The opinion of the court was delivered by: Paul L. Friedman United States District Judge
This Freedom of Information Act case is before the Court on plaintiff's motion for summary judgment and on defendant's motion for scheduling orders for the processing and release of records and the briefing of legal issues. After careful consideration of the parties' papers, the Court will deny both motions and will enter a scheduling order as described below.
Plaintiff, Natural Resources Defense Council ("NRDC"), is a non-profit environmental and public health organization. See Complaint ("Compl.") ¶ 5. On July 17, 2008, NRDC submitted a FOIA request to the United States Environmental Protection Agency ("EPA") for records regarding the use of the pesticide clothianidin on crops in the United States, EPA's evaluation of the safety of the pesticide on bees, studies submitted by chemical manufacturers relating to the toxicity of the pesticide to bees, and communications with other federal or foreign agencies regarding environmental risks posed by the pesticide. See Compl. ¶ 7. NRDC also sought a public interest fee waiver in connection with its FOIA request. See Compl. ¶ 10. Having received no substantive response from the EPA, plaintiff filed suit in this Court.
Plaintiff promptly filed a motion for summary judgment arguing that (1) it was entitled to a public interest fee waiver; and (2) the Court should grant judgment against the EPA, because the EPA did not make a final determination on plaintiff's FOIA request within the statutory period of 20 business days. See 5 U.S.C. § 552(a)(6)(A)(I). The EPA granted NRDC a fee waiver a few weeks later. See Defendant's Motion for Scheduling Orders for Processing and Release of Records and Briefing of Legal Issues at 3. Plaintiff agrees that its motion for summary judgment is now moot as to the fee waiver. See NRDC's Partial Opposition to EPA's Motion for Scheduling Order at 1.
Plaintiff's summary judgment motion is ripe as to plaintiff's request that judgment be issued against the EPA for failing to make a timely final determination. Defendant argues that its untimely response does not support granting summary judgment. If an agency does not respond to a FOIA request within 20 days, the requestor is deemed to have exhausted the administrative remedies and may immediately pursue judicial review, see Flowers v. IRS, 307 F. Supp. 2d 60, 66-67 (D.D.C. 2004) (citing 5 U.S.C. § 552(a)(6)(C)), but an immediate award of judgment typically is considered premature. Plaintiff has cited no legal authority to the contrary. Plaintiff's motion for summary judgment as to defendant's production obligations will be denied without prejudice.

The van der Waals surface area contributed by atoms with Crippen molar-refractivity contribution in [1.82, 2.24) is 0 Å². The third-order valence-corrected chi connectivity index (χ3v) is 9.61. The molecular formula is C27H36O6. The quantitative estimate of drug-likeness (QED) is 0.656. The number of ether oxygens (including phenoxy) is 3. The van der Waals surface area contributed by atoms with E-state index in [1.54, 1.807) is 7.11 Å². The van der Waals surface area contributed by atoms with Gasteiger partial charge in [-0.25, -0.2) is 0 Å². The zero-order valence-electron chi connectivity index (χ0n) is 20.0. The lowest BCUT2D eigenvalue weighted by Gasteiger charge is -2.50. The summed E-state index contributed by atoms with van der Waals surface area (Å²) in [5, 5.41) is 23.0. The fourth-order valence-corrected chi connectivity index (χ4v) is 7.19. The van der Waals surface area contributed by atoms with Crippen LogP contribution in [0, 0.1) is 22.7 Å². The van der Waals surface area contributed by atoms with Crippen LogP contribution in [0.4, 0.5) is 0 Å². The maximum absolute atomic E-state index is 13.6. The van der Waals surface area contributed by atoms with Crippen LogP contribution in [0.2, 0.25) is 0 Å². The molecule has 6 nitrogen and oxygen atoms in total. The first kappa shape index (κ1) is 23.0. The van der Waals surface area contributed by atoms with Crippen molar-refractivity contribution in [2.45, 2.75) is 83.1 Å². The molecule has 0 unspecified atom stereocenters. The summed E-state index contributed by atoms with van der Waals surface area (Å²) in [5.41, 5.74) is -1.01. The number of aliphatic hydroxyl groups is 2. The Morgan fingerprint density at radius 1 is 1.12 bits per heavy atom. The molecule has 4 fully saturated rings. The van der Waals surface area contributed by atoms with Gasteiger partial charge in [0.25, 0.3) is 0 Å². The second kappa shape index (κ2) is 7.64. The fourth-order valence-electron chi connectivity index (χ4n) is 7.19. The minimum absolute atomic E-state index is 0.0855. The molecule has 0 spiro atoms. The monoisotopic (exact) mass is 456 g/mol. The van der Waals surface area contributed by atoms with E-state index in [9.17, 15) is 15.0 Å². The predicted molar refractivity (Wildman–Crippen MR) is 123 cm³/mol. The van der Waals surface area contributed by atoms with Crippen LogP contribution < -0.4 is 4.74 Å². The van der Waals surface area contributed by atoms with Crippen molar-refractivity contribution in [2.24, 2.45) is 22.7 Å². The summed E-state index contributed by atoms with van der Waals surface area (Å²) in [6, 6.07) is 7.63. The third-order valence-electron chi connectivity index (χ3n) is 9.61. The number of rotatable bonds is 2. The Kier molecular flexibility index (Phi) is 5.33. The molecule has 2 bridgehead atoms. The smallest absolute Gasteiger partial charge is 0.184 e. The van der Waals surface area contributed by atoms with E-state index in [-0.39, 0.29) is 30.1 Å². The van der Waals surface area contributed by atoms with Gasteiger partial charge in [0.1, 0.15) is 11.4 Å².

Also before the Court is defendant's motion for a scheduling order. Based on the time line proposed in the EPA's motion, the EPA should have completed its production of responsive, nonexempt records on May 1, 2009. For documents to which the EPA believes a FOIA exemption may apply, the EPA proposes that rather than create a Vaughn Index, it provide plaintiff with a "Withholding List."*fn1 The Withholding List would not necessarily comply with the requirements of a Vaughn Index, but would include a brief description of the subject matter and specify which, if any, of the records are suspected to contain confidential business information ("CBI"). Under the EPA's regulations, if a document submitted by a third party appears to contain CBI, the EPA is required to conduct a confidentiality analysis and alert the business that the record is under review. See 40 C.F.R. §§ 2.204(a)(1); 2.204(d); 2.204(e). The EPA proposes that within 30 days of receiving the Withholding List, plaintiff inform the EPA whether it intends to pursue the production of any withheld records, and that plaintiff separately identify which of those are among the records suspected to contain CBI. Only then does the EPA propose that it begin the confidentiality review required of suspected CBI documents.
Plaintiff strenuously objects to the EPA's proposed schedule, arguing that both the creation of the Withholding List and the EPA's separate designation of claimed CBI information unduly shifts the agency's production burdens to the plaintiff and delays the schedule for ultimate production and/or litigation. The Court agrees. Although it is preferable for FOIA litigants to work out a production schedule among themselves, plaintiff is under no obligation to agree to a schedule other than what would typically be legally required - namely (1) the agency's creation and production of a Vaughn Index simultaneously with its production of nonexempt records, and (2) the prompt processing of documents suspected to contain CBI - simply because the agency finds that its obligations under the FOIA are great. See Multi AG Media LLC v. Dep't of Agric., 515 F.3d 1224, 1227 (D.C. Cir. 2008) (the agency has the burden to justify any withholdings under the FOIA); 40 C.F.R. 2.204(a) ("Action shall be taken under this section whenever an EPA office . . . learns that it is responsible for responding to a request under 5 U.S.C. § 552 for the release of business information. . .") (emphasis added). Defendant must promptly produce a legally sufficient Vaughn Index, which includes the claimed CBI documents.*fn2
The EPA also requests a prolonged summary judgment briefing schedule, but does not explain why such a schedule is necessary. Without agreement by the parties or some showing of necessity, the Court will not order a briefing schedule so substantially in excess of that provided for in the Local Civil Rules. See L. CV. R. 7. The Court will adopt plaintiff's suggested time line - after the EPA completes its document production and Vaughn Index, the parties should each have 21 days for its motion and its opposition papers, and 14 days to reply.
An Order consistent with this Memorandum Opinion will ...